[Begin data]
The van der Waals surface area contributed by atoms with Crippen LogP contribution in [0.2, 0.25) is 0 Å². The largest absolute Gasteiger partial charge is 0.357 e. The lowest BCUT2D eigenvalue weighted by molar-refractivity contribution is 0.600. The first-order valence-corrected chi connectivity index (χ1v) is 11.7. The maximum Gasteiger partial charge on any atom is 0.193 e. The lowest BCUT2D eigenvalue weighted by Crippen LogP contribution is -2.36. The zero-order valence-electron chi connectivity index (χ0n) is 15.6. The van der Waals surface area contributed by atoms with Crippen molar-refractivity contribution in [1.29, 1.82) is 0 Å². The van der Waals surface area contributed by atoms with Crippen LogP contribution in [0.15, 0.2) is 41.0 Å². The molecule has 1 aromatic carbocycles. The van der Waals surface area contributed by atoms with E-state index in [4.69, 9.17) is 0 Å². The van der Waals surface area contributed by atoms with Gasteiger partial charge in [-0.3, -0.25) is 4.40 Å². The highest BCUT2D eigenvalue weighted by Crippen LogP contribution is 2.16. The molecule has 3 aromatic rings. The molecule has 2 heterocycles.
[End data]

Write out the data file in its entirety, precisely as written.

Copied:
The van der Waals surface area contributed by atoms with Crippen LogP contribution in [0.2, 0.25) is 0 Å². The largest absolute Gasteiger partial charge is 0.357 e. The lowest BCUT2D eigenvalue weighted by molar-refractivity contribution is 0.600. The first-order valence-corrected chi connectivity index (χ1v) is 11.7. The maximum Gasteiger partial charge on any atom is 0.193 e. The lowest BCUT2D eigenvalue weighted by Crippen LogP contribution is -2.36. The zero-order valence-electron chi connectivity index (χ0n) is 15.6. The van der Waals surface area contributed by atoms with Crippen molar-refractivity contribution in [1.29, 1.82) is 0 Å². The van der Waals surface area contributed by atoms with Crippen LogP contribution in [0.15, 0.2) is 41.0 Å². The molecule has 1 aromatic carbocycles. The van der Waals surface area contributed by atoms with E-state index in [4.69, 9.17) is 0 Å². The van der Waals surface area contributed by atoms with Gasteiger partial charge in [-0.3, -0.25) is 4.40 Å². The highest BCUT2D eigenvalue weighted by Crippen LogP contribution is 2.16. The molecule has 3 aromatic rings. The molecule has 2 heterocycles.